A Brief History of RISC (circa 2001)
In the late 1950s, faced with the need to rationalize it's computer product lines, IBM instituted a research program having the objective of creating a range of software compatible computers that would also capture its existing software investments. The result, introduced on April 7, 1964 was the System/360, the first commercially available microprogrammed computer architecture (latter to become known as complex instruction set computer, or CISC architecture). The success of System/360 resulted in CISC architectures dominating computer, and later microprocessor, design for two decades.
However, the ability to incorporate any instruction which could be microprogrammed turned out to be a mixed blessing. During the mid-1970s, improved performance measurement tools demonstrated that the execution of most application programs on CISC-based systems was dominated by a few simple instructions, and the complex ones were seldom used. As a result, in October 1975 the project was initiated at IBM's Watson Research Center which, four years later gave birth to a 32-bit RISC microprocessor named for the building in which it was developed. In the immortal words of Joel Birnbaum, the first leader of the 801 project and later designer of the PA-RISC architecture: "Engineers had guessed that computers needed numerous complex instructions in order to work efficiently. It was a bad guess. That kind of design produced machines that were not only ornate, but baroque - even rococo."
The 801 was never commercialized, but a derivative single-chip implementation, the Research/Office Products Microprocessor (ROMP) was used in IBM's first production RISC system, the PC RT (introduced, like the first PA-RISC system, in January 1986), and was the progenitor of today's RISC processors. Several start-up server companies, notably Ridge Computer (July 1983), Pyramid Technology (October 1983), and Computer Consoles (December 1984) took advantage of the availability of UNIX (which meant that a C compiler was all that was needed to obtain an OS and applications) beat IBM and HP to market with RISC-based systems, but lacked the staying power of their larger competitors once the latter caught on to the benefits of UNIX (a winnowing process which is currently underway again with Linux).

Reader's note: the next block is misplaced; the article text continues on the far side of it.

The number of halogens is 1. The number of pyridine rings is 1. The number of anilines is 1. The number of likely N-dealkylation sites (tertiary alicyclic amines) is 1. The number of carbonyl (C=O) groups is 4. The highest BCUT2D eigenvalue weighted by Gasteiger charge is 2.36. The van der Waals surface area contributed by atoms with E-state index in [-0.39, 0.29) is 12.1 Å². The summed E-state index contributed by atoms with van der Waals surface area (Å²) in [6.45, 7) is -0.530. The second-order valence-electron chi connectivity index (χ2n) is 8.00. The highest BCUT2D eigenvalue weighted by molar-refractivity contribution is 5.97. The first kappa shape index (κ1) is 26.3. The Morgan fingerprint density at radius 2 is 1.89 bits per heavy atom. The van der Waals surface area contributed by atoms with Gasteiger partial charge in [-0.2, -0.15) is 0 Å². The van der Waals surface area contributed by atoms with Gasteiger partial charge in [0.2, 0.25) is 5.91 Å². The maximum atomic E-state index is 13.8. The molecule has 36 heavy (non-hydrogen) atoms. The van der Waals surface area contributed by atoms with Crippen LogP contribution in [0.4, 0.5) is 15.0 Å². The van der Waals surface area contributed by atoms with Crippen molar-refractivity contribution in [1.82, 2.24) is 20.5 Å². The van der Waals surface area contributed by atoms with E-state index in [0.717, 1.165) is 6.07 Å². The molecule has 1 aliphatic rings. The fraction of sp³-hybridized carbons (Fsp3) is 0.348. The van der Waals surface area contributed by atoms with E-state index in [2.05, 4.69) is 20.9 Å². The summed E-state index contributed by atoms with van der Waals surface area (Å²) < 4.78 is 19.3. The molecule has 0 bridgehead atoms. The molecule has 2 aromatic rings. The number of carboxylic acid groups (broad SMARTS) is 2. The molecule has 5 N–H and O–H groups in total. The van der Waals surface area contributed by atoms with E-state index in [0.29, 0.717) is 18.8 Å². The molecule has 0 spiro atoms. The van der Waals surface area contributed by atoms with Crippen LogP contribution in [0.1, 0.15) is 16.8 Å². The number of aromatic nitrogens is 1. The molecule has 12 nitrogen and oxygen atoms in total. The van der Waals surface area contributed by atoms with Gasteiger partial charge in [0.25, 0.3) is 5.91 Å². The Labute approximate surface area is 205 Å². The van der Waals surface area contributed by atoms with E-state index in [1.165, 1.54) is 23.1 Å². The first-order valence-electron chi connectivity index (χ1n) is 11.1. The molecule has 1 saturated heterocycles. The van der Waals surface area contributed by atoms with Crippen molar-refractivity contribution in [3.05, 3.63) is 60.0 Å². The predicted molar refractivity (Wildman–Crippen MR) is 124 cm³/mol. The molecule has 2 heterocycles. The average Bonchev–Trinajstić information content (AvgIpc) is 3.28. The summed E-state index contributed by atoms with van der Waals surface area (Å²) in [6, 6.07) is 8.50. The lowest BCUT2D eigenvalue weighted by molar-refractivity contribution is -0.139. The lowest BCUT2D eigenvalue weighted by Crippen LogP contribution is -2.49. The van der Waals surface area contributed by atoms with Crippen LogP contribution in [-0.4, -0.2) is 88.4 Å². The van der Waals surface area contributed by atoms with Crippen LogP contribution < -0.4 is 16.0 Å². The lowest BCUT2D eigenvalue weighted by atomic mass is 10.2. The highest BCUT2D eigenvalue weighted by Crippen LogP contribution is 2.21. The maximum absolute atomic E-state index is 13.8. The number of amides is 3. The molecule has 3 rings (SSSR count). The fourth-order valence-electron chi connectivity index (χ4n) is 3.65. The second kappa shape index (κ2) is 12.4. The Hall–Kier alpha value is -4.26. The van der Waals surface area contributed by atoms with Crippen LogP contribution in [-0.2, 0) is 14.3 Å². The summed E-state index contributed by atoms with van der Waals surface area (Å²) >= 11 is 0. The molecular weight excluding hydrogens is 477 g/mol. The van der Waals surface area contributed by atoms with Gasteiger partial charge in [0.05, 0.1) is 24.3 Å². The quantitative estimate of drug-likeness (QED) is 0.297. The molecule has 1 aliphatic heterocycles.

Meanwhile, RISC had caught the attention of the academic community, principally at Stanford, which followed the IBM example of relying on compiler optimization and pipeline efficiency and produced what became the MIPS architecture, and Berkeley, which focused on minimizing inherently slow calls to external memory with a register rich architecture adopted in 1987 by Sun Microsystems. By 1988, RISC processors had taken over the high-end of the workstation market from the Motorola 68000 and within a few years dominated the server market too. Today, RISC cores are found at the heart of every workstation and server microprocessor, although many (notably Intel's IA products and IBM's zSeries eServers) disguise the fact rather well.
Merchant RISC Microprocessor Shipments (1000s)
During the late 1980s and early 1990s, RISC processors began to displace CISC in the embedded applications which account for almost all microprocessor volume, and by the end of the decade market consolidation was well under way (see table above). MIPS was the volume leader through 1998 thanks to it's Nintendo game win, ARM took over rather decisively in 1999 thanks to cell phone usage, and the only one of the top four architectures to increase unit volume in 2001 was PowerPC. However, all is not quite what it seems: the reality is that the market is bifurcating into a low-power segment dominated by ARM, and a high-performance segment which will be fought over by Intel's XScale (formerly StrongARM), which also increased unit volume, albeit on a relatively small base, last year, and the PowerPC architecture. The implications of this for the remaining RISC architectures, SPARC and SH in particular, are a bit grim.